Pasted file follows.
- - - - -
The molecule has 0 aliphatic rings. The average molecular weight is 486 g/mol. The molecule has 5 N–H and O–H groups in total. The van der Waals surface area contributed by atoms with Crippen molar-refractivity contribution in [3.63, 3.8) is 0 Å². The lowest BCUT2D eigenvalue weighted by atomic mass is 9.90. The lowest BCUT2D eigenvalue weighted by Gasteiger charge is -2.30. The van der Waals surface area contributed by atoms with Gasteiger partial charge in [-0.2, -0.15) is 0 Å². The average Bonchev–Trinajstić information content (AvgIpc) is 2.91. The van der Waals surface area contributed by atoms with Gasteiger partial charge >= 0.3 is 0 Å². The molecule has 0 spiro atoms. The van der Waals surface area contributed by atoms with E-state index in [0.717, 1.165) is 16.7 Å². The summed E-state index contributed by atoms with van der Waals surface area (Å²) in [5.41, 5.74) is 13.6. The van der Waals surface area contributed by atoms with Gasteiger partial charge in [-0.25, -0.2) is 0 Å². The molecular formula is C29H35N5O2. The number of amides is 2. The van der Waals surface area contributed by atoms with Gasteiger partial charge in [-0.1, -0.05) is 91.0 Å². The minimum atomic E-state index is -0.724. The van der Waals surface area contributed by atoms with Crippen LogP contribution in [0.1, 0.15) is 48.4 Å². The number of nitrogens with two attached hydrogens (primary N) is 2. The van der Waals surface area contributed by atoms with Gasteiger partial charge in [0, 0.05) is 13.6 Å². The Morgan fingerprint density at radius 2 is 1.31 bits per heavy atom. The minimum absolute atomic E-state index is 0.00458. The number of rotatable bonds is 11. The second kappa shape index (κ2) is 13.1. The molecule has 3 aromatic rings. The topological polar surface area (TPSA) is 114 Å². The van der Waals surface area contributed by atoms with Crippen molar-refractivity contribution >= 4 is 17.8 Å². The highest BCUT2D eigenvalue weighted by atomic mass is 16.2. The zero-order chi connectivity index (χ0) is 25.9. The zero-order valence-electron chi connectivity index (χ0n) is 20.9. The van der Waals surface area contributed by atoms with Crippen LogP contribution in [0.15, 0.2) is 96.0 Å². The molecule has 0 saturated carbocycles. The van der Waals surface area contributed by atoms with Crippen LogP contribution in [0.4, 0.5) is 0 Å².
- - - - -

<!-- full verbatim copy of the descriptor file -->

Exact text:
The molecule has 0 aliphatic rings. The average molecular weight is 486 g/mol. The molecule has 5 N–H and O–H groups in total. The van der Waals surface area contributed by atoms with Crippen molar-refractivity contribution in [3.63, 3.8) is 0 Å². The lowest BCUT2D eigenvalue weighted by atomic mass is 9.90. The lowest BCUT2D eigenvalue weighted by Gasteiger charge is -2.30. The van der Waals surface area contributed by atoms with Gasteiger partial charge in [-0.2, -0.15) is 0 Å². The average Bonchev–Trinajstić information content (AvgIpc) is 2.91. The van der Waals surface area contributed by atoms with Gasteiger partial charge >= 0.3 is 0 Å². The molecule has 0 spiro atoms. The van der Waals surface area contributed by atoms with E-state index in [0.717, 1.165) is 16.7 Å². The summed E-state index contributed by atoms with van der Waals surface area (Å²) in [5.41, 5.74) is 13.6. The van der Waals surface area contributed by atoms with Gasteiger partial charge in [-0.25, -0.2) is 0 Å². The molecular formula is C29H35N5O2. The number of amides is 2. The van der Waals surface area contributed by atoms with Gasteiger partial charge in [-0.1, -0.05) is 91.0 Å². The minimum atomic E-state index is -0.724. The van der Waals surface area contributed by atoms with Crippen LogP contribution in [0.1, 0.15) is 48.4 Å². The number of nitrogens with two attached hydrogens (primary N) is 2. The van der Waals surface area contributed by atoms with Gasteiger partial charge in [0, 0.05) is 13.6 Å². The Morgan fingerprint density at radius 2 is 1.31 bits per heavy atom. The minimum absolute atomic E-state index is 0.00458. The number of rotatable bonds is 11. The second kappa shape index (κ2) is 13.1. The molecule has 3 aromatic rings. The topological polar surface area (TPSA) is 114 Å². The van der Waals surface area contributed by atoms with Crippen molar-refractivity contribution >= 4 is 17.8 Å². The highest BCUT2D eigenvalue weighted by atomic mass is 16.2. The zero-order chi connectivity index (χ0) is 25.9. The zero-order valence-electron chi connectivity index (χ0n) is 20.9. The van der Waals surface area contributed by atoms with Crippen LogP contribution in [0.15, 0.2) is 96.0 Å². The molecule has 0 saturated carbocycles. The van der Waals surface area contributed by atoms with Crippen LogP contribution in [0.4, 0.5) is 0 Å².